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Joseph Addison was an English essayist, poet, and dramatist. He was also a politician.

In writings of Joseph Addison we find the pleasant reflection of English society of his period. If a person selects any feature of that life, he will find some account of it in Joseph Addisons paper or writings. Addison Along with his friend Richard Steele was the founder, chief contributor and the guiding spirit of two periodical magazines. They were The Tatler and the The Spectator. For his writing skill, he gradually rose to the higher office of government. He was made one of the principal secretaries of state.

Life of Joseph Addison:

Joseph Addison was born on the 1st of May 1672 at Milston, Wiltshire, England. His fathers name is Rev. Lancelot Addison. Lancelot Addison an eminent clergyman of the Church of England. He was also author of Devotional Poems. He was appointed the Dean of Lichfield. On that time Addison family moved into the cathedral close. His educational life started at Lichfield. And afterwards he was educated at Charterhouse School. There he met Richard Steele After a preliminary education at various schools Addison entered into Queen's College, Oxford in 1687. He was only fifteen years old on that time. After two years he was transferred to Magdalen, where he was graduated in 1691 and took M.A in1693. At first he was a commoner of Queen's College, but he was given a scholarship at Magdalen for his extraordinary classical attainments. He was specially noted for his Latin verse, and became a Fellow of Magdalen College. . He

distinguished himself while at college for his shyness and his scholarship. He won a reputation which extended beyond Oxford for his Latin verses. He was originally intended for the church, but for various circumstances he was diverted from his original intention. He gave himself to the study of law and politics. In 1699, he received a pension of 300 a year which allowed him to make the grand tour, a series of visits to the main European capitals. On that time he was twentyeighth years old. He went this tour to perfect his education for political life & the education of the 18thcentury gentleman. He started his journey from France. There he spent half year. His chief purpose was to learn French language. He studied French language at Blois. In Paris Addison mixed with distinguished man of letters, and meeting among others, philosopher Malebranche and the critic Boileau. He remained in France till the end of the year 1700. After spending half year in France he went to Italy. He stayed in Italy for one year. One record of his travels is his long poem Letter from Italy. He spent several years in Switzerland, Austria, and Germany. In Switzerland, on his way home, he was stopped by receiving notice that he was to attend the army under Prince Eugene, and then engaged in the war in Italy, as secretary from the king. After staying several months in Holland, Addison returned to England toward the end of 1703. For more than a year he remained without employment. The Battle of Blenheim in 1704 gave him a fresh opportunity to reappoint himself. He wrote The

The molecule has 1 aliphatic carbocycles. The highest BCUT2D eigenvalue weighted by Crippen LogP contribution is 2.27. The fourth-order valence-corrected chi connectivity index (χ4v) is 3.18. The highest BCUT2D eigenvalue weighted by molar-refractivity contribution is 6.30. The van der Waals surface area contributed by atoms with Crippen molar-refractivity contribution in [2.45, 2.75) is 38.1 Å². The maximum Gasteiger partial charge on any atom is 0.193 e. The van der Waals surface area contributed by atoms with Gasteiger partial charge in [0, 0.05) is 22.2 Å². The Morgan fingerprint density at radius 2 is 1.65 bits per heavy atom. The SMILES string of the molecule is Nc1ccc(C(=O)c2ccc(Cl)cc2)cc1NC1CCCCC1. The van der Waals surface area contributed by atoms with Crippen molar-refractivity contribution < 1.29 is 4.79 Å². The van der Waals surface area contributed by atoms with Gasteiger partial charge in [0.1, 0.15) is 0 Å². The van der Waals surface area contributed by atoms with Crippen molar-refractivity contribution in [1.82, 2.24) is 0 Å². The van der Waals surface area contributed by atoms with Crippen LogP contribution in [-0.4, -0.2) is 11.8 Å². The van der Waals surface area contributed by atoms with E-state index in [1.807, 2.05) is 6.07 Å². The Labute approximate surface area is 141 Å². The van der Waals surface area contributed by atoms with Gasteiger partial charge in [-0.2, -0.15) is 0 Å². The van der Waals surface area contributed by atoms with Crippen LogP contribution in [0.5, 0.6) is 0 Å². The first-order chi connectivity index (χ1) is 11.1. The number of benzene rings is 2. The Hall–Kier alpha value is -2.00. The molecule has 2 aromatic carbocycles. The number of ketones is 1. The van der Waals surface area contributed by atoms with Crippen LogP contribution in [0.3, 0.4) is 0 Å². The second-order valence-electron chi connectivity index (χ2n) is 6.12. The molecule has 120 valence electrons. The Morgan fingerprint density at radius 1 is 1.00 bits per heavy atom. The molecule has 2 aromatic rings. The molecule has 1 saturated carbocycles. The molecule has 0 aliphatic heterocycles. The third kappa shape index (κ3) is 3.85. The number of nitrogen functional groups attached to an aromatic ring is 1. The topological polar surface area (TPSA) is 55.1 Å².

Campaign to celebrate Marlborough's victory at Blenheim, August 1704. Lord Godolphin, the Whig Prime Minister was so excessively delighted with the first half of the triumphal poem that before the rest was finished, he made Addison Commissioner of Appeals. Addison was now fairly involved in politics. He accompanied Halifax to Hanover. He was appointed Commissioner of Excise in 1705. Addison became under-secretary of state in 1706, serving first under Sir Charles Hedges, who was a Tory. Later he served under Lord Sunderland; Marlboroughs son-inlaw. Lord Sunderland was jealous of Addisons 1st patron. He was elected to the House of Commons in 1708. In 1709 he went to Dublin as secretary to the lord lieutenant of Ireland and Keeper of the Records of that country. In the same year he became the chief secretary of Ireland. But he lost his office with the collapse of the Whig government in 1710. After that he returned to England.